Biden to Name Air Force Chief to Top Military Post, Officials Say

WASHINGTON — President Biden is expected to announce soon that he has chosen Gen. Charles Q. Brown Jr., the Air Force chief of staff, to become the country’s most senior military officer, according to two U.S. officials.

If he is formally nominated and approved by the Senate, General Brown will succeed Gen. Mark A. Milley, whose term as the chairman of the Joint Chiefs of Staff expires at the end of September.

General Brown would be only the second Black man to become chairman, following Colin L. Powell, who served in that position during the presidencies of George H.W. Bush and Bill Clinton.

General Brown’s appointment and confirmation would also mean that along with Defense Secretary Lloyd J. Austin III, the top two Pentagon leadership positions would be inhabited by African American men for the first time in American history. It would be a singular step for minorities in a military whose leadership has long been dominated by white men.

General Brown and Mr. Austin would advise Mr. Biden on national security matters from the war in Ukraine to China’s military expansionism in the Asia-Pacific region. The two would represent the Pentagon at congressional hearings, before often hostile Republican lawmakers who have recently been complaining that the Defense Department has become too “woke.”

In appointing another African American man to a senior Pentagon position, Mr. Biden may be setting up a contentious period on Capitol Hill. But the president is also symbolically ripping apart the message telegraphed in a photograph of his predecessor, President Donald J. Trump, surrounded by Pentagon leaders who were exclusively white.

Some 43 percent of the 1.3 million men and women on active duty in the U.S. military are people of color. But for decades, most of the people making crucial decisions were white and male.

Now, that appears to be changing.

And at a time when a conflict with China looms, General Brown’s experience in Asia was also a key factor, one U.S. official said of Mr. Biden’s decision, which was reported earlier by Politico.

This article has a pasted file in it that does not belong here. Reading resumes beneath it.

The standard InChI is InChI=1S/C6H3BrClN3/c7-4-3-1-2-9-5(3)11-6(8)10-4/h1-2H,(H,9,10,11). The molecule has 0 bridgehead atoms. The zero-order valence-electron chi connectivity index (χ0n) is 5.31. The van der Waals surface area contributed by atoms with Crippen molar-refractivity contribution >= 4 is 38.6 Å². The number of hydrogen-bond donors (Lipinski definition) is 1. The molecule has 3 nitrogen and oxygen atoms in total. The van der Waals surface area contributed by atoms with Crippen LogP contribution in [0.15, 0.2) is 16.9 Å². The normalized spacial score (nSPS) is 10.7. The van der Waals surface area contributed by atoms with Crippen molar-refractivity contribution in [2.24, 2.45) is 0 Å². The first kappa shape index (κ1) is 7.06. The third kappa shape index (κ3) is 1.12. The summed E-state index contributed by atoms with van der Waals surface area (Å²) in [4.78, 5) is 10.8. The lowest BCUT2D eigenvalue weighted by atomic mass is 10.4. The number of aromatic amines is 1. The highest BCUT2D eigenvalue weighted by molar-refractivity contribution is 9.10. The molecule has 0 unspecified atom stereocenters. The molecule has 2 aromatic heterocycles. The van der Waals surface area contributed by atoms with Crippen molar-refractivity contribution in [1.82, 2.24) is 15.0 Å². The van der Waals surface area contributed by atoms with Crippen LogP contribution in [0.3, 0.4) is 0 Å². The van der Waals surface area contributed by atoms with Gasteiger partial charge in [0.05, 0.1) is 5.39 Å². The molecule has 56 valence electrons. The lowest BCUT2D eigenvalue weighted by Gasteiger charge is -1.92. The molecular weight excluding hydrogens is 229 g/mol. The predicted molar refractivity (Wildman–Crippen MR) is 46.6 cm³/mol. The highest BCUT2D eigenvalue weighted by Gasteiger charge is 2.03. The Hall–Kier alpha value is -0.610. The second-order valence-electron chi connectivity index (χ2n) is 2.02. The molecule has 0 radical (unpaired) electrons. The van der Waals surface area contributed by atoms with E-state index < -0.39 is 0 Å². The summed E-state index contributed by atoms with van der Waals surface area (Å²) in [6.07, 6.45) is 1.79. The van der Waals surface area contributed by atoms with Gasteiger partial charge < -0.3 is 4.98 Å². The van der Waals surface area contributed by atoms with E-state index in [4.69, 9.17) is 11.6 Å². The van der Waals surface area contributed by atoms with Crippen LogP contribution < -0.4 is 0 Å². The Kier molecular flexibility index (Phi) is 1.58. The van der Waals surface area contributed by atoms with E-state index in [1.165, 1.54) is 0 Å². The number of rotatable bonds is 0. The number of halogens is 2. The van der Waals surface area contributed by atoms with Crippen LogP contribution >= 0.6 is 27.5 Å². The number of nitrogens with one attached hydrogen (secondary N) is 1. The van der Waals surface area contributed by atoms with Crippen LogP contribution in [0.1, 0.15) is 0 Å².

Nothing is final until Mr. Biden announces his pick, and it is unclear when he might do so. But the officials, speaking on the condition of anonymity before an announcement, said General Brown, a fighter pilot, won out over his closest competitor, the Marine Corps commandant, Gen. David H. Berger.

The two men are believed to be good friends who consult each other regularly, their aides said, but they could not be more different — from each other and from General Milley. General Brown is quiet, firm and methodical, his colleagues say.

Gen. David Berger, the Marine Corps commandant, is known as an innovator who riled troops when he decided to do away with tank units.Credit…Lance Cpl. Jennifer E. Reyes/U.S. Marine Corps

General Berger, by contrast, is known as an innovator whose ideas about how to remake the Corps to fight in the 21st century so angered the men who came before him that they took the rare step of publicly complaining.

He is an infantryman with combat command experience in Iraq and Afghanistan. Just months after becoming commandant of the Marine Corps, he announced a plan to get rid of the last of the Corps’ tank units, betting that his Marines could not drag heavy tanks from island to island in the Pacific if they ended up fighting China.

Both men were called back to the White House after their initial interviews with Mr. Biden for second meetings, aides say. The job has also not been filled by an Air Force general since 2005. During that time, there have been two Marines, a Navy admiral and two Army generals.

General Brown, known widely as C.Q., is often viewed by other officers as cautious, up to a point. He proceeds with deliberation for long periods, one colleague said, but can explode at certain moments with a speed that meets the moment.

During nationwide protests after George Floyd, an African American man, was beaten to death by Minneapolis police, General Brown electrified the rank and file in the military with an extraordinary video. It was June 2020, and Mr. Trump wanted to invoke the Insurrection Act to use the active-duty troops to target protesters upset about the killing. General Brown was just days away from his confirmation vote in a Republican-led Senate to be Air Force chief of staff.

“I’m thinking about how full I am with emotion not just for George Floyd, but the many African Americans that have suffered the same fate as George Floyd,” he said in the video, an unusually public statement by a high-ranking military leader about a sensitive and politically charged issue.

“I’m thinking about protests in my country ’tis of thee, sweet land of liberty, the equality expressed in our Declaration of Independence and the Constitution that I have sworn my adult life to support and defend. I’m thinking about a history of racial issues and my own experiences that didn’t always sing of liberty and equality.”

The video was a bold move for a general recently promoted by Mr. Trump. But it also cemented General Brown as the heir apparent to General Milley.

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